How to fetch data from an API in react

Adel Benyahia
11 min readNov 19, 2022

In this tutorial we will learn how to fetch data from an external API using React.

We will use a free API service to simulate API requests: https://dummyjson.com/

  1. Using fetch
  2. Caching data
  3. Adding async / await to our fetch function
  4. Using custom react hook
  5. Showing the data in our UI
  6. Adding isLoading and erro states
  7. Adding Loading spinner animation
  8. The complete source code of this tutorial
  9. Using Axios
  10. React Query

Fetching API data using fetch

The Fetch API provides an interface for fetching resources (including across the network). It will seem familiar to anyone who has used XMLHttpRequest, but the new API provides a more powerful and flexible feature set.

fetch('https://dummyjson.com/products')
.then(response => response.json())
.then(result => console.log(result))

.catch(err => console.log(err))

In This code, we:

. Fetched data from the URL: ’https://dummyjson.com/products', using get method (default fetch method)

. Converted the response to json format

. Console.log the result

. If there is an error, console.log it

As you can see in the code above, fetch is an asynchronous function,’.then()’ blocks will be executed one after an other in order.

If an error occurred the ‘.catch()’ block will be executed

To implement that is react we will use the useEffect hook

  useEffect(() => {
const url = "https://dummyjson.com/products";
fetch(url)
.then((response) => response.json())
.then((result) => console.log(result))
.catch((err) => console.log(err));
}, []);

With the useEffect we will ensure that the fetch function is executed on every application run (component mount)

Adding the ‘,[]’ ensure that the useEffect will be executed one time

But what !!! if we execute the code and we take a look at the console

So? i will explain that

It’s due to React.StrictMode in your ‘Index.js’ file

StrictMode is a tool for highlighting potential problems in an application. Like Fragment, StrictMode does not render any visible UI. It activates additional checks and warnings for its descendants.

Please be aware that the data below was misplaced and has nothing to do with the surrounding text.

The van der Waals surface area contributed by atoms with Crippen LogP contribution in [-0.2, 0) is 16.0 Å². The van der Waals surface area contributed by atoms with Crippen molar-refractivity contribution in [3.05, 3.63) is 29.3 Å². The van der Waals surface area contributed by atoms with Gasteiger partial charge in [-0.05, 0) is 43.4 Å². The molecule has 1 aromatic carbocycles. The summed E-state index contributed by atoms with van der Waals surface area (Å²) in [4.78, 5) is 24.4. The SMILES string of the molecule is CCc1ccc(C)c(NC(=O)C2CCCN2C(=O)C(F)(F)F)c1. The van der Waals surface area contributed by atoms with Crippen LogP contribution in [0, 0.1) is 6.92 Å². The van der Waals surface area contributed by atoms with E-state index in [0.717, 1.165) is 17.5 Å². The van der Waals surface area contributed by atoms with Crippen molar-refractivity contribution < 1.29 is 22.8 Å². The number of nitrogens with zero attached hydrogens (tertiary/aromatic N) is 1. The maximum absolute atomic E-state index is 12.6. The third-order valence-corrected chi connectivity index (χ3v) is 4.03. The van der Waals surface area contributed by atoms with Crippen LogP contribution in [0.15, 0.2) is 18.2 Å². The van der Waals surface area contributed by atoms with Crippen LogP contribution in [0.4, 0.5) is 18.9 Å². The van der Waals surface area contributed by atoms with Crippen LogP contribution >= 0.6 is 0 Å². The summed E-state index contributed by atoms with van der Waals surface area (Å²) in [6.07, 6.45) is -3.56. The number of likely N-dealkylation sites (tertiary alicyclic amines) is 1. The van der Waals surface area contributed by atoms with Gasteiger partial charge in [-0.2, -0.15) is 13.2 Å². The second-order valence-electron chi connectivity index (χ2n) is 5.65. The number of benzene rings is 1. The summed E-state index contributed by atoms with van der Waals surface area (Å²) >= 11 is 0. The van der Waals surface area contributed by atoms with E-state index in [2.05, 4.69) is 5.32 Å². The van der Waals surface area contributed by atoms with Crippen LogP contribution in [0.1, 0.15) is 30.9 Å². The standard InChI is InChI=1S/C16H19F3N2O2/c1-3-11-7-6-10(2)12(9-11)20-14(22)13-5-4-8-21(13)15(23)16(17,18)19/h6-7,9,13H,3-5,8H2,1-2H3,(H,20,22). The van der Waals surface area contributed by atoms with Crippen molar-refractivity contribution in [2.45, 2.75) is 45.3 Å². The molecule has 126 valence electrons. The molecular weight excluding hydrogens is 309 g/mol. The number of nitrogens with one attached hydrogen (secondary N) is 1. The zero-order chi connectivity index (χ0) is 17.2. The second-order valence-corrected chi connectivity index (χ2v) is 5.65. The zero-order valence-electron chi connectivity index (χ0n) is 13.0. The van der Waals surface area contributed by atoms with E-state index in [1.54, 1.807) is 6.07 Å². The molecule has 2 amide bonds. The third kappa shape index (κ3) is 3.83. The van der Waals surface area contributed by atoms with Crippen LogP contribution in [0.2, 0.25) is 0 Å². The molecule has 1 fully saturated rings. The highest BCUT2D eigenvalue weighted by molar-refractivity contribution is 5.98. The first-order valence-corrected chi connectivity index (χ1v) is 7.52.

Strict mode checks are run in development mode only; they do not impact the production build.

To fix that we will add an AbortController to our function

The AbortController interface represents a controller object that allows you to abort one or more Web requests as and when desired.

We will associate our fetch function to this AbortController using signal:

{signal: controller.signal}

Then we will use the ‘..abort();’ method to cancel the fetch when we need it ( in the return of the useEffect clean up function)

    return () => {
controller?.abort();
};

That will cancel the fetch request if the component unmount.

Lets talk about another problem, if the fetch request is slow, and the component has already unmounted when the async fetch request finishes, you will see this error message from React in your console:

Don’t worry there is an easy fix for that

 useEffect(() => {
let isCancelled = false;

....

return () => {
isCancelled = true;
controller.abort();
}

We added a new variable isCancelled with a false value, then in our Clean up function we changed it’s value to true.

Now we will put the result of the data in a state, and before ‘fetch’ we clear the old data state

const [data,useData] = useState()
useEffect(() => {
setData(null);
....

The code will look like this

  const [data,useData] = useState()
useEffect(() => {
setData(null);
let isCancelled = false;
const url = "https://dummyjson.com/products";
const controller = new AbortController();
fetch(url,{signal: controller.signal})
.then((response) => response.json())
.then((result) => {
console.log(result);
setData(result);
})
.catch((err) => console.log(err));
return () => {
isCancelled = true;
controller.abort();}
}, []);

2. Caching data

The code is working well now, but if our back-end server or our internet goes down?

Our fetch request will fail for sure

For that we will add an offline capability to our application, and guest what its easy and with no extra libraries

We will you localStorage API:

What is local storage API?